I read Debra Shriver’s new book Stealing Magnolias: Tales From A New Orleans Courtyard snuggled in my bed over several unseasonably cold nights here in New Orleans. It proved to be the perfect bedtime story, transformed into a lullaby, to this vibrant city we love so much. At first glance, a potential reader might consider this to be another lovely coffee table book but there’s far more to this book than that — to leave it lying on a coffee table with only the occasional glance at the photography would be a sin against everything New Orleanian. The photographs are indeed glorious and show everything from the Mardi Gras Indians to our tropical and time-worn gardens to luscious confections to historical architecture to second liners leaving The Hi Ho Lounge ( my favorite photo!). As fantastic as the photography is it’s only a part of the delectable contents of this book.
We get glimpses into Debra’s own 1830’s townhouse on Dumaine Street that was put under contract just 3 weeks before the storm and she tells the story of her decision to buy the house despite the catastrophe the city endured and the subsequent journey of renovating, furnishing and making the home her own. I was particularly taken with the art she’s chosen to grace the walls of her townhouse. Many of the photographs and paintings are by Louisiana and New Orleans artists and I was pleased to see an emphasis on women’s portraits. I’d give my eye teeth for that Mahalia portrait!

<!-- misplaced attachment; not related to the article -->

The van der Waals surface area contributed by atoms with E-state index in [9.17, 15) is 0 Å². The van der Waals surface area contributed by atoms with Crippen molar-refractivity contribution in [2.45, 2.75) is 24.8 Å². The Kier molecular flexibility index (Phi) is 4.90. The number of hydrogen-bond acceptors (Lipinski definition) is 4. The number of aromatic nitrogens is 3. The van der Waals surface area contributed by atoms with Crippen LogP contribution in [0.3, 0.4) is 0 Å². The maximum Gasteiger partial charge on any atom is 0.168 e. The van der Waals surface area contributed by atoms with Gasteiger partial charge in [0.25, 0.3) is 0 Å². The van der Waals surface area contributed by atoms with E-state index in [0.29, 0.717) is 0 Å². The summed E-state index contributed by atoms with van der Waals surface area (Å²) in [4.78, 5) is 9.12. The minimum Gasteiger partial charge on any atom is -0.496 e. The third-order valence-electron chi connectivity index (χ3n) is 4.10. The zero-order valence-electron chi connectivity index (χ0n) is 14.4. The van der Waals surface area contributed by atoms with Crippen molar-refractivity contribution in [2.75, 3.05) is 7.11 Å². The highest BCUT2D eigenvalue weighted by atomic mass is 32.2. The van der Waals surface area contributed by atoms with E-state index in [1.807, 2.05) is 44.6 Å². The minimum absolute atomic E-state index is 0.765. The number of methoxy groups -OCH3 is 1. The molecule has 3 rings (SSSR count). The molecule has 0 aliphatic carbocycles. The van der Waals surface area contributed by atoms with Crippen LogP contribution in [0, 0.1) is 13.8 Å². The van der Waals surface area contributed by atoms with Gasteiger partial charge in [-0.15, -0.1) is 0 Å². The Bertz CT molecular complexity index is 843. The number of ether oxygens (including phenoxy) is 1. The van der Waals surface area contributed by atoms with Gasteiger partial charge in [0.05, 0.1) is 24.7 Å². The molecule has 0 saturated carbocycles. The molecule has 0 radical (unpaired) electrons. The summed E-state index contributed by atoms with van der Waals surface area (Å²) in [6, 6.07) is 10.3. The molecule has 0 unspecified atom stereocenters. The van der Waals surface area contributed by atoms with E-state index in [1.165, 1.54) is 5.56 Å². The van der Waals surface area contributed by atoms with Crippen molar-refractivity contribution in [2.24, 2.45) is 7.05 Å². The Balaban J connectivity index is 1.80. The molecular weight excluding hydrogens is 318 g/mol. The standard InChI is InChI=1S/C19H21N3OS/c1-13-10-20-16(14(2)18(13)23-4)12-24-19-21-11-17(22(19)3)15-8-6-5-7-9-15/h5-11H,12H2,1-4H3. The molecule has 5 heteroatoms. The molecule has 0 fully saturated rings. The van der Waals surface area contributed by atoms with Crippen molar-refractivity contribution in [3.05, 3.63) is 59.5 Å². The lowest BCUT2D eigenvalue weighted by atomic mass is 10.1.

She has a wonderful chapter on food and recipes with an emphasis on time honored rituals of local dining. The section named “Ode to an Oyster, Serenade to a Shrimp” grabbed my attention immediately! All of the recipes seem to be actually achievable even for the novice cook and I like that. Interspersed throughout the book are quotes by notable New Orleanians and one of my favorite is in this section.
Ask me what my favorite dish is and I’ll tell you flat-out, “Anything cooked in New Orleans”. ~~~ Charmain Neville
Stealing Magnolia’s is a well-rounded view of New Orleans with chapters on music, food, decor, local tradition and history interspersed with personal anecdotes of her experiences here. There is so much to see and read I couldn’t possibly cover it all so my advice is to buy the book. It’s easy to see that the city has cast its spell on this New York transplant and we are all the luckier for having her as another creative resident of our city.
Stealing Magnolia’s can be found in many of our local bookstores or can be ordered online from the publisher, Glitterati, here.
Debra will be reading from her book and signing at Octavia Books on Wednesday, December 22 from 2 to 4 pm.
(Originally published on TravelingMermaid.)